Comparative proteomics identified immune response proteins involved in response to vaccination with heat-inactivated Mycobacterium bovis and mycobacterial challenge in cattle

Vladimir Lopez, Elise Van Der Heijden, Margarita Villar, Anita Michel, Pilar Alberdi, C Gortazar, Victor Rutten, José De La Fuente

Research output: Contribution to journalArticlepeer-review

Abstract

Abstract
There is an imperative need for effective control of bovine tuberculosis (BTB) on a global scale and vaccination of cattle may prove to be pivotal in achieving this. The oral and parenteral use of a heat-inactivated Mycobacterium bovis (M. bovis) vaccine has previously been found to confer partial protection against BTB in several species. A role for complement factor C3 has been suggested in wild boar, but the exact mechanism by which this vaccine provides protection remains unclear. In the present study, a quantitative proteomics approach was used to analyze the white blood cell proteome of vaccinated cattle in comparison to unvaccinated controls, prior (T0) and in response to vaccination, skin test and challenge (T9 and T12). The Fisher’s exact test was used to compare the proportion of positive reactors to standard immunological assays for BTB (the BOVIGAM® assay, IDEXX TB ELISA and skin test) between the vaccinated and control groups. Using reverse-phase liquid-chromatography tandem mass spectrometry (RP-LC-MS/MS), a total of 12,346 proteins were identified with at least two peptides per protein and the Chi2-test (P = 0.05) determined 1,222 to be differentially represented at the key time point comparisons. Gene ontology (GO) analysis was performed in order to determine the biological processes (BPs), molecular functions (MFs) and cell components (CCs) the proteins formed part of. The analysis was focused on immune system BPs, specifically. GO analysis revealed that the most overrepresented proteins in immune system BPs, were kinase activity and receptor activity molecular functions and extracellular, Golgi apparatus and endosome cell components and included complement factor C8α and C8β as well as toll-like receptors 4 (TLR4) and 9 (TLR9). Proteins of the Janus kinase (JAK)-signal transducer and activator of transcription (STAT) (JAK-STAT) and protein kinase C (PKC) signaling pathways were furthermore found to potentially be involved in the immune response elicited by the inactivated vaccine. In conclusion, this study provides a first indication of the role of several immune system pathways in response to the heat-inactivated M. bovis vaccine and mycobacterial challenge.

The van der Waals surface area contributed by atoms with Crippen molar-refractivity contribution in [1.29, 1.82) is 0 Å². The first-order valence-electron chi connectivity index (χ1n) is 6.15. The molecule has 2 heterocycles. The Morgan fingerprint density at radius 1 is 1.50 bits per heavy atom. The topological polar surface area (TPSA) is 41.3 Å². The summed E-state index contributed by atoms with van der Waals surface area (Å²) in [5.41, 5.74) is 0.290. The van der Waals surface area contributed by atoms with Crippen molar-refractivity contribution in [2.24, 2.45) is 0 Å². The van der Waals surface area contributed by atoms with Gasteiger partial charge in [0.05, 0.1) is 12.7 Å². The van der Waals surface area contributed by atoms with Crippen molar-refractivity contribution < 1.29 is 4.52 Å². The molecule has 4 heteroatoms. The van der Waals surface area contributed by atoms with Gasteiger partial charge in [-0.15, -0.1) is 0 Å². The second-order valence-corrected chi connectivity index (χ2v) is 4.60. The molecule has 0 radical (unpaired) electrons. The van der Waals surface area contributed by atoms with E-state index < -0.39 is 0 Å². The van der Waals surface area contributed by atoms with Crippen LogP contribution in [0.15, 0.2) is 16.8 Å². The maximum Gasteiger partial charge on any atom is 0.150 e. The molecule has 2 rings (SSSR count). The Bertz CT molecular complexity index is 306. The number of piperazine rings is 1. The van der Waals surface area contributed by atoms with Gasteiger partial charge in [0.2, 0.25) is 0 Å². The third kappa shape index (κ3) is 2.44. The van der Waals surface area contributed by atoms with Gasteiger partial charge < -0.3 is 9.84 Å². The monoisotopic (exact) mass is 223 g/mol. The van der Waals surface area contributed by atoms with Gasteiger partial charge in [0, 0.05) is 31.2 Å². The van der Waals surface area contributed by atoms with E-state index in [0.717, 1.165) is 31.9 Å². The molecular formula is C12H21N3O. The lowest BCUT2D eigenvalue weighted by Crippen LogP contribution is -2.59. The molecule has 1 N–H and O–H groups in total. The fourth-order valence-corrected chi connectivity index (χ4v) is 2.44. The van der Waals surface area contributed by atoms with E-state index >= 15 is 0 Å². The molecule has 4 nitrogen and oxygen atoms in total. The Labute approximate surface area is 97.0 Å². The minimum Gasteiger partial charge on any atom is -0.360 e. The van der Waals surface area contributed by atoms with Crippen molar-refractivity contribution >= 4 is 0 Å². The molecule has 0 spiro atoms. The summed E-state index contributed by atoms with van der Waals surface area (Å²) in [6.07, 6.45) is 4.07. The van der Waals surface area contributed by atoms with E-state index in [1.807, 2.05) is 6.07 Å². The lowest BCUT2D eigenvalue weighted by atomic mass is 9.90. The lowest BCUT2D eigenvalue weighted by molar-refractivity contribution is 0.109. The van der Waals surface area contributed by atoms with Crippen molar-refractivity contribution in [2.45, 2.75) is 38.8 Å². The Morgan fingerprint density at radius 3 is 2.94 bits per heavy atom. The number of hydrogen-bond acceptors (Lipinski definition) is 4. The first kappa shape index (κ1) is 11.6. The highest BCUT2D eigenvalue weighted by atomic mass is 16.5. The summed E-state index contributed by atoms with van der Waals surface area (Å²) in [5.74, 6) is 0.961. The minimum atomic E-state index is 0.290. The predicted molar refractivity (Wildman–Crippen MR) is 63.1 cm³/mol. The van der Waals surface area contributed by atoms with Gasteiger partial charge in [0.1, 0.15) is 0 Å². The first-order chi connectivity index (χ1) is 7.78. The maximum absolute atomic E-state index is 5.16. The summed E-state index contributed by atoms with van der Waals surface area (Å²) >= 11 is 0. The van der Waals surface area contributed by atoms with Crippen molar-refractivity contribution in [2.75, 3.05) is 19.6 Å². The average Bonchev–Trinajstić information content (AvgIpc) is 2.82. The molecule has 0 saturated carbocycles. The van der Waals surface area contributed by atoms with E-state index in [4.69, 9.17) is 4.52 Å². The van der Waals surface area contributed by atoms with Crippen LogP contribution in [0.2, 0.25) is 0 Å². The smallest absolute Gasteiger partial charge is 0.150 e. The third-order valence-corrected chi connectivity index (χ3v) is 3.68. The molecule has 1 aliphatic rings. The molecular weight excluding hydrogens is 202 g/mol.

Original languageEnglish
JournalVeterinary Immunology and Immunopathology
Early online date29 Oct 2018
DOIs
Publication statusE-pub ahead of print - 29 Oct 2018

Keywords

  • Bovine tuberculosis
  • Mycobacterium bovis
  • Vaccination
  • Heat-activated M. bovisvaccine
  • Comparative proteomics
  • Immune response proteins

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